This is required if you plan to use the Windows-based User-ID agent or the PAN-OS integrated User-ID agent to monitor domain controllers, Microsoft Exchange servers, or Windows clients for user login and logout events.
  3. This enables the firewall to connect to your LDAP directory and retrieve Group Mapping information so that you will be able to select usernames and group names when creating policy.
  4. As a best practice, do not enable client probing as a user mapping method on high-security networks. Client probing can generate a large amount of network traffic and can pose a security threat when misconfigured.
    The way you do this depends on where your users are located and what types of systems they are using, and what systems on your network are collecting login and logout events for your users. You must configure one or more User-ID agents to enable User Mapping:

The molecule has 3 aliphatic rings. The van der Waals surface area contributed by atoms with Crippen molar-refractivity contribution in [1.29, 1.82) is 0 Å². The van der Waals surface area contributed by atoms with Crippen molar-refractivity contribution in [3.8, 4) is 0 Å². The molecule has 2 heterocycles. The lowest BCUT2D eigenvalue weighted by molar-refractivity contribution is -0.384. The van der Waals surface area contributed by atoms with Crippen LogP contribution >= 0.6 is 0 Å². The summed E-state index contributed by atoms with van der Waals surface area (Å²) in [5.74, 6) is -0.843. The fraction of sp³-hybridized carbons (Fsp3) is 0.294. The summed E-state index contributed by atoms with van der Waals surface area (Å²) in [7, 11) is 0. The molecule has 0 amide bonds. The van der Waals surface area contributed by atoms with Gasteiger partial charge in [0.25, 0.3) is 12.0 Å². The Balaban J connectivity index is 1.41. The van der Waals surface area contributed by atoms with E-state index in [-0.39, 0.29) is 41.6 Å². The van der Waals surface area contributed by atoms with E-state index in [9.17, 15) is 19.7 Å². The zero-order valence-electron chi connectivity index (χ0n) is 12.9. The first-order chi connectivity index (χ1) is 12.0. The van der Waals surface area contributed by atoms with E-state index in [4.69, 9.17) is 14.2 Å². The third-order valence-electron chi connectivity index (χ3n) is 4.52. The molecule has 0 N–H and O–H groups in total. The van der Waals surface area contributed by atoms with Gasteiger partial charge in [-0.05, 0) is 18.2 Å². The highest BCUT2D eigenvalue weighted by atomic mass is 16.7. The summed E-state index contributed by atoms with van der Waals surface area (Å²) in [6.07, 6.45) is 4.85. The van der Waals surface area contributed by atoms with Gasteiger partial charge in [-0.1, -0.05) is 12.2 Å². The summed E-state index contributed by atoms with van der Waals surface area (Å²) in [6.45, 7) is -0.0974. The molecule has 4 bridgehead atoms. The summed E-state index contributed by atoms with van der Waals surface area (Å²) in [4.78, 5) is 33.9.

5. Specify the networks to include and exclude from user mapping.
    As a best practice, always specify which networks to include and exclude from User-ID. This allows you to ensure that only your trusted assets are probed and that unwanted user mappings are not created unexpectedly.
    The way you specify which networks to include and exclude depends on whether you are using the Windows-based User-ID agent or the PAN-OSintegrated User-ID agent.